Unfortunately, cancer is a disease that we are all connected to in some way. Many of us have faced cancer within our families, or personally. And even if you are a rare person who hasn’t in some way been touched by cancer, we all come in contact with cancer-causing chemicals every day. While depressing, this also indicates an area and opportunity for cancer prevention.
In my family for example we’ve had far too many cases of childhood cancer and my aunt recently kicked cancer in the arse. According to the National Cancer Institute, almost 45% of men and 38% of women in the United States will be diagnosed with cancer at some point in their lives.
Did you know that cancer has a distinct link to toxic chemicals?
We are exposed to a complex mixture of industrial chemicals everyday, some of which increase the risk of certain diseases and conditions, including cancer. And this is why we are advocating for reform of our toxic chemical laws.
Until we are able to reform our laws, policies, and consumer markets, we need to be aware of the chemicals that are linked to cancer.
Examples of carcinogens:
TCE is a highly carcinogenic compound, and it isn’t hard for us to come in contact with it. TCE is widespread in ambient air, indoor air, soil, and groundwater.
Trichloroethylene is present in some paint removers, adhesives, rug cleaners, metal cleaners, pepper sprays, and spot removers. TCE has been detected in air, surface water, and groundwater and is one of the most common contaminants found at toxic waste sites.
Well, this pesticide is a mouthful. DDT has been linked to breast cancer. Women who were exposed to higher levels of DDT before age 14 had a markedly increased risk of breast cancer later in life, compared to women whose DDT levels were lower. Although DDT was phased out in 1972, its “toxic residue” remains in the food we eat.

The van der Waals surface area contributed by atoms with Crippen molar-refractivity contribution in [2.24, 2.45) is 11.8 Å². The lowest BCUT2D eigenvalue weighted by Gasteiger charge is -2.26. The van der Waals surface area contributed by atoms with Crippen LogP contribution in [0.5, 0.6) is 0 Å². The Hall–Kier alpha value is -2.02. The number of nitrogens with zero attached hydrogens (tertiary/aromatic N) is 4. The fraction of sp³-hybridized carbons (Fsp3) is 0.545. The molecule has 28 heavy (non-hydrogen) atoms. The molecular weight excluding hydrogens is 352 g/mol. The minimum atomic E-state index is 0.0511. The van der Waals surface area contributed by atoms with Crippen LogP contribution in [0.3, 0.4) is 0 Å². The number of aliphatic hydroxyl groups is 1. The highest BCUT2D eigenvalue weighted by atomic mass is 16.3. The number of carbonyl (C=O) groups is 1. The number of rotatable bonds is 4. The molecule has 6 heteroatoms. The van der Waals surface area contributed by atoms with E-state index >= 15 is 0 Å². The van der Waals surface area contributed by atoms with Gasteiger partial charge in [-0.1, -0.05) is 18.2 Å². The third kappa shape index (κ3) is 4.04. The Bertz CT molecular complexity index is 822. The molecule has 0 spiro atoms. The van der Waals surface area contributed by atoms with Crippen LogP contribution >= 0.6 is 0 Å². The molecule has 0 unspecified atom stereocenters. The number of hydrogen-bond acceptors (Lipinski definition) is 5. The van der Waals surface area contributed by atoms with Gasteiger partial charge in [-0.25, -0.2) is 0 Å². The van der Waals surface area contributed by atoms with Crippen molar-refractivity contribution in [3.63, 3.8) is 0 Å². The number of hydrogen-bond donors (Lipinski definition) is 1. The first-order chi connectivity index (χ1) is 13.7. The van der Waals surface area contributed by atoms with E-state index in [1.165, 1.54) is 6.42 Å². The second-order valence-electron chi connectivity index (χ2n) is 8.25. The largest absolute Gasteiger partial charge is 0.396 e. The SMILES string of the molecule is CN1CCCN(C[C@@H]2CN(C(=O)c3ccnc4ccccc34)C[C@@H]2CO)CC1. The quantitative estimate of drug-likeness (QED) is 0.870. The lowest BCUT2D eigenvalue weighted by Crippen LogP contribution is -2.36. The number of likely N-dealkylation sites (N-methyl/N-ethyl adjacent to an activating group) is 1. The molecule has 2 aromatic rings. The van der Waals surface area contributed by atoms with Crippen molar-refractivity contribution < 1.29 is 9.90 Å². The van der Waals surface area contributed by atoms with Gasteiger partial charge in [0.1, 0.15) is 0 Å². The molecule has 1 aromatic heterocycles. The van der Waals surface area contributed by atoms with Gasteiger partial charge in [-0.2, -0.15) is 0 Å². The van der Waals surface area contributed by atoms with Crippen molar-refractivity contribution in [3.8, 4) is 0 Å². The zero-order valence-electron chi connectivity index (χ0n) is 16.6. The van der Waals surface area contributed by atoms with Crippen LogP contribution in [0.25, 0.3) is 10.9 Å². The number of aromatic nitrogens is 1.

This “well-know” chemical has been linked to cancer for a while now, but despite its status it is still ending up in everyday consumer products. In a 2009 California study, nearly all new single-family homes had indoor formaldehyde concentrations that exceeded guidelines for cancer and chronic lung irritation.
Formaldehyde is also found in furniture, building supplies, cosmetics and personal care products, wrinkle-free shirts and bedding and glue.
Here is a list of chemicals found in consumer products with links to cancer:
Table 1: Commonly Found Chemicals Known or Reasonably Anticipated to Be Human Carcinogens.
Our Health Report examines the best peer reviewed science on toxic chemicals and their links to adverse health outcomes. Cancer is one of the areas where we know about human exposure by looking at worker exposures.
Our coalition represents and works with workers facing on the job exposure to cancer-causing chemicals, communities that face higher exposure to carcinogens from contaminated air, water and soil, and cancer-clusters of populations with elevated cases of cancer.
An excerpt from our Health Report lays out the statistics about cancer rates:
Over the past two decades, the rates of some cancers have risen significantly. These include:
- Kidney, liver, thyroid, esophageal, and testicular cancer, as well as melanoma in men;
- Non-Hodgkin’s lymphoma, Hodgkin’s disease, melanoma, and cancers of the thyroid, liver, and kidney in women; and
- Childhood cancers overall, especially childhood leukemia and brain cancer.
Our partners at Stupid Cancer, are an incredible organization for young adults facing cancer, put it simply and well: cancer is stupid.
And so are cancer-causing chemicals.
We need strong laws on toxic chemicals to prevent the exposure to cancer-causing chemicals.
We need retailers to step up and phase out these chemicals from their supply chain.
And finally, we as consumers need to make informed choices (to the best of our ability) to avoid cancer causing chemicals.
Together we can kick cancer-causing chemicals to the curb. (Say that three times fast!) We won’t be able to prevent every case of cancer through these steps, but if we can prevent some, it’s worth it.